This is not to imply that digital information provides no preservation issues. The best format for created archival record is still paper (especially in those legal related contexts where records are required essentially in perpetuity).  But while this is still best practice, it has to be recognized that it is a defensive position relating to best practice for future archival purposes, and does not reflect the probable future survival of most digital information current in existence. We are on the brink of an age of limitless and virtually cost free storage where the default position will be to migrate and retain data precisely because of the potential future commercial and cultural value of that information which can never be precisely estimated in advance.

What remains however is the problem of data migration and intellectual property rights. It is still the case that information systems do not talk to one another as politely as we might like. Or often at all. This is not a problem that can be overcome with standards and agreements, because the semantic structure of data sets is a significant part of their meaning, and can never be entirely standardised. More importantly, intellectual property prevents automatic archiving of materials In February, Vint Cerf raised this issue, and ( suggesting that:

“the rights of preservation might need to be incorporated into our thinking about things like copyright and patents and licensing. We’re talking about preserving them for hundreds to thousands of years."

Cerf also suggested a way to manage data migration issues: “the solution” he suggested “is to take an X-ray snapshot of the content and the application and the operating system together, with a description of the machine that it runs on, and preserve that for long periods of time. And that digital snapshot will recreate the past in the future” ( This is an example of using software emulation techniques in digital preservation, widely discussed.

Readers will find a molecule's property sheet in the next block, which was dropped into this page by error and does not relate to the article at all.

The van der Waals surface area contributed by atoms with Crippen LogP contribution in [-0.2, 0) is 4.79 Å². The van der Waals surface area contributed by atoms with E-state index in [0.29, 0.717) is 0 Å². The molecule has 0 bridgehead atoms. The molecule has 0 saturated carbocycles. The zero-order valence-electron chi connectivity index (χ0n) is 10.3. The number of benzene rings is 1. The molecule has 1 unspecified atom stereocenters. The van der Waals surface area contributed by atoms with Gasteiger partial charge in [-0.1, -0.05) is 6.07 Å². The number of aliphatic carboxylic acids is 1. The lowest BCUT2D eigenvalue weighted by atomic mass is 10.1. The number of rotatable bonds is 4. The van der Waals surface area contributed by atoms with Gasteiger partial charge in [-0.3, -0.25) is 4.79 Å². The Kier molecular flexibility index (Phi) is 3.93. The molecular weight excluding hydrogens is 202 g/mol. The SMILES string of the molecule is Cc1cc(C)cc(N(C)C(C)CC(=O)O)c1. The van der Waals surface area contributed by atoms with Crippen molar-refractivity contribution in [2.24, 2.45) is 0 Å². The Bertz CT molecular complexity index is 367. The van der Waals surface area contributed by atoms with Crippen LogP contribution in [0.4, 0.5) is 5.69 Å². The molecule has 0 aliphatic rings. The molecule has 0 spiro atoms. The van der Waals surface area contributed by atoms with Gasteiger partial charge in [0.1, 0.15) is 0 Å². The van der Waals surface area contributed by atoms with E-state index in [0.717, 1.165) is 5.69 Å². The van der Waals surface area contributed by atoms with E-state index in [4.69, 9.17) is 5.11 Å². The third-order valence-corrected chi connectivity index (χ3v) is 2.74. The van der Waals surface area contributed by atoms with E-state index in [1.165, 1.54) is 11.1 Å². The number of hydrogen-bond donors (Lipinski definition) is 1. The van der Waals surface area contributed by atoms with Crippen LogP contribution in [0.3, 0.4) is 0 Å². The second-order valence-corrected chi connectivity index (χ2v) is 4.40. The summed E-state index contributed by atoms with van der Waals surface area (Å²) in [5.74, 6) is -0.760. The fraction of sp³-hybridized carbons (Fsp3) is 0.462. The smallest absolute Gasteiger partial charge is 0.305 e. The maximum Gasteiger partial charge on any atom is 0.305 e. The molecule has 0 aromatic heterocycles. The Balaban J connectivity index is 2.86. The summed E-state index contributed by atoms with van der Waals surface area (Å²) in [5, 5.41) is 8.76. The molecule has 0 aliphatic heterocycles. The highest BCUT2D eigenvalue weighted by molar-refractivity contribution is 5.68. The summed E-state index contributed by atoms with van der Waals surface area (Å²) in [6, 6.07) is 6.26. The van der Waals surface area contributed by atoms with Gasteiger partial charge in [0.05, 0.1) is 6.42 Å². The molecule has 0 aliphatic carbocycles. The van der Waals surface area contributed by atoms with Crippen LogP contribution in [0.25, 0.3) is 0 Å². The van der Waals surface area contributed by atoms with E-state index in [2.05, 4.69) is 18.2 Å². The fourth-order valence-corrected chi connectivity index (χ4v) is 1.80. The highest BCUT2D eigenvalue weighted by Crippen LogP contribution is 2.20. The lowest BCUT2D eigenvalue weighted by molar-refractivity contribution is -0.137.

This all comes to mind as we’re preparing December’s issue of Business Information Review (, with an interesting article on data migration from legacy information systems, and suggestions for proposed ways of managing the issue.

Luke Tredinnick

Tuesday, 7 April 2015

Business Information Review has new editors!

We are delighted to announce the appointment of the new editors of Business Information Review.  They are Luke Tredinnick and Claire Laybats.
Luke is a Senior Lecturer in Information Management at London Metropolitan University and Course Leader for the BSc Media & Communications. He has taught in the fields of information and knowledge management, and written numerous books and articles addressing intranet management, information management and digital technologies. Prior to joining the HE sector, he worked as librarian and intranet content manager for a financial services and accounting firm.
Claire is Head of Information and Knowledge consultancy at TFPL.  Claire has worked for TFPL for over ten years in the information and knowledge management field working in recruitment, then heading up training and events before moving into her current role in September 2013.  She has been involved in and led key pieces of research into skills development in the information profession and has worked actively on consulting projects with clients in both the corporate and public sector nationally and internationally.
Claire and Luke will be ‘official editors’ for the September 2015 issue onwards.  However they are already working with us to ensure the handover of the journal is as smooth as possible.